After you drink alcohol, it absorbs into the bloodstream through the stomach and small intestine.  From there it readily gets into the brain where it interrupts the parts that control consciousness, heart rate, and our breathing patterns. This can cause slower reaction times and loss of coordination. The effect alcohol has on you is determined by the amount consumed and how quickly. At low doses, it has a mild stimulant effect, improving the mood and helping to socialize. The user feels subjectively relaxed and may feel euphoric. They may turn to alcohol as it allows them to pay less attention to feelings of self-consciousness or awkwardness in social situations, like if they want to “drown their sorrows” or forget about someone or something. Inhibitions also get lowered, which can lead to an increased risk of poor decision-making and potentially dangerous or harmful outcomes. Alcohol can have a sedative effect, and people may turn to it thinking that it helps them sleep. helps them sleep. This may get to a point where they are unable to fall asleep without a drink or two.

Physical addiction is when a person is unable to stop drinking without experiencing withdrawal symptoms

Our society is accepting towards alcohol consumption and that leads to uninhibited behavior, such as short-term binges our long-term heavy drinking. People drink socially but it produces a sort of “high” that they begin to crave. What may start as a social exercise to fit or giving in to peer pressure can lead to becoming addictive. The more you drink, the higher your tolerance for alcohol get. This begins a vicious cycle of needing more and more alcohol to reach the desired effect. This gets to a point where they feel they want to consume most if not all the time. This is known as a psychological addiction because this means that the act of drinking alcohol is now a habit.  Physical addiction is when a person is unable to stop drinking without experiencing withdrawal symptoms, which is the cause of alcohol include anxiety, shakiness, and on the more extreme end, seizures severe shaking, confusion, and hallucinations.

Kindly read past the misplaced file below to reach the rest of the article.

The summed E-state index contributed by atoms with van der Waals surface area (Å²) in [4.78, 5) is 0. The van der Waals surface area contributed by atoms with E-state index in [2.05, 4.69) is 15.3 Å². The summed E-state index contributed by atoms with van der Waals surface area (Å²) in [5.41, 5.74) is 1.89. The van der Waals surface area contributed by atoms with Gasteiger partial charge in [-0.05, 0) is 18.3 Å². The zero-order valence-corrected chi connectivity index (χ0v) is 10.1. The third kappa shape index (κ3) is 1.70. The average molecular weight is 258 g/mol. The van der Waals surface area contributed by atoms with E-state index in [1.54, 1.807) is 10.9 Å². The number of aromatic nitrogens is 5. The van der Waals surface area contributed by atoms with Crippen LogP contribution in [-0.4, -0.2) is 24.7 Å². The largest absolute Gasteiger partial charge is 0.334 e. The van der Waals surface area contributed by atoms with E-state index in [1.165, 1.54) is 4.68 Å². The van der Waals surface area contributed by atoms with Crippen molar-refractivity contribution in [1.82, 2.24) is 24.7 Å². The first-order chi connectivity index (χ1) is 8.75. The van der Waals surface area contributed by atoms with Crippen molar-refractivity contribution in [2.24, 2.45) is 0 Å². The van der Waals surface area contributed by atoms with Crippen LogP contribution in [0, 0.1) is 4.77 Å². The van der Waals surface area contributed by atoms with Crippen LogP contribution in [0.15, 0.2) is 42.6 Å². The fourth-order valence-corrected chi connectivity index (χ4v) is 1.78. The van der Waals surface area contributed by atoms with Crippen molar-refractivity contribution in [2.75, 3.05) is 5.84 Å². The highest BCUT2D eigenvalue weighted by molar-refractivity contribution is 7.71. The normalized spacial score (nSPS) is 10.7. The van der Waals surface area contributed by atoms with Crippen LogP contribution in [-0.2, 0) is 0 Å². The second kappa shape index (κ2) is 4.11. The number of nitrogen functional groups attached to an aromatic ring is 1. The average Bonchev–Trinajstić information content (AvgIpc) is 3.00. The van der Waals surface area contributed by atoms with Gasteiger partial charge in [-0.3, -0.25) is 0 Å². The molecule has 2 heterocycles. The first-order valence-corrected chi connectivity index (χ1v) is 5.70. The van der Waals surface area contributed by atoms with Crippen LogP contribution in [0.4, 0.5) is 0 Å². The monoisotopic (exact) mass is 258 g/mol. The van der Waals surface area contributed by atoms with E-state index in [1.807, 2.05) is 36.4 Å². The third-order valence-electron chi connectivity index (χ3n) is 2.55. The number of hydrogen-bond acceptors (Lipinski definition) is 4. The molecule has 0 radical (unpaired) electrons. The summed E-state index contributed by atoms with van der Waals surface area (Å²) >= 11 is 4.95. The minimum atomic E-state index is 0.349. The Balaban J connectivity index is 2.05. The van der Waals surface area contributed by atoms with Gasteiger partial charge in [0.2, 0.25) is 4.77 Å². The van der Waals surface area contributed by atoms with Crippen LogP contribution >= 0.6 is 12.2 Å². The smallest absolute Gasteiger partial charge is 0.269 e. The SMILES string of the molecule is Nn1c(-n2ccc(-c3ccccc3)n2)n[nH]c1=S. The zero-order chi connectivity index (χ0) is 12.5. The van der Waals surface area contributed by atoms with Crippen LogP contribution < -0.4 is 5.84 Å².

All of the above factors make alcohol a highly addictive drug. And that is an extremely dangerous thing. Because at a higher dose, it works as a depressant of the nervous system. And when it’s overdosed, it causes even more severe depressant effects – respiratory depression, coma, even death.  Short-term effects of alcohol include:

  • Impaired judgment
  • Loss of inhibition
  • Slurring speech
  • Loss of balance
  • Blackout
  • Nausea/Vomiting
  • Delirium Tremens (DTs)

Long-term effects of alcohol include:

  • Depression
  • Brain damage
  • Stroke
  • High Blood Pressure
  • Liver Disease
  • Cancer

It is critical to monitor and be watchful of early signs of alcoholism and to realize its seriousness as a health concern, as mentioned above.

7 Tools to Beat Addiction

Substance abuse is a serious mental issue. Addiction can be of various types and can get extremely challenging to get rid of. Let’s review some of the most useful tools that can be used to overcome addiction.


  • Socialize (with non-addicts)
    Interacting with people without a habit that you’re trying to beat is a very basic yet effective way to overcome it. It works by providing a perspective of how people behave in normal settings and shows that it is possible and easier to normalize than perceived in your head. It also provides motivation and encouragement. In ideal cases, the company provides support and anchorage when it seems that succumbing to your addiction is the only way to survive.


  • Read

Reading books is a very engaging experience. It keeps your mind from staying in the vicious circle of thinking about your “fix” and you may have a better chance of not succumbing to your craving. Books can serve as wonderful reminders to stay on course.


  • Being Accountable
    Find a friend (or work with your counselor) to whom you can honestly account your feelings, cravings and indeed, slip-ups. Having such a person to confess to and get feedback from helps us to stay the course and focus on facing the reality and not lie to ourselves as addiction tends to make people do.

Anybody can fight addiction for a better future

  • Work on your weak spots
    Contemplate on what triggers your craving psychologically or if there are certain cues that you in the state of mind – an event, occurrence, place, environment, person, feeling, memory, etc. Then see if you create a situation where you are least confronted with those stimuli – especially places and people.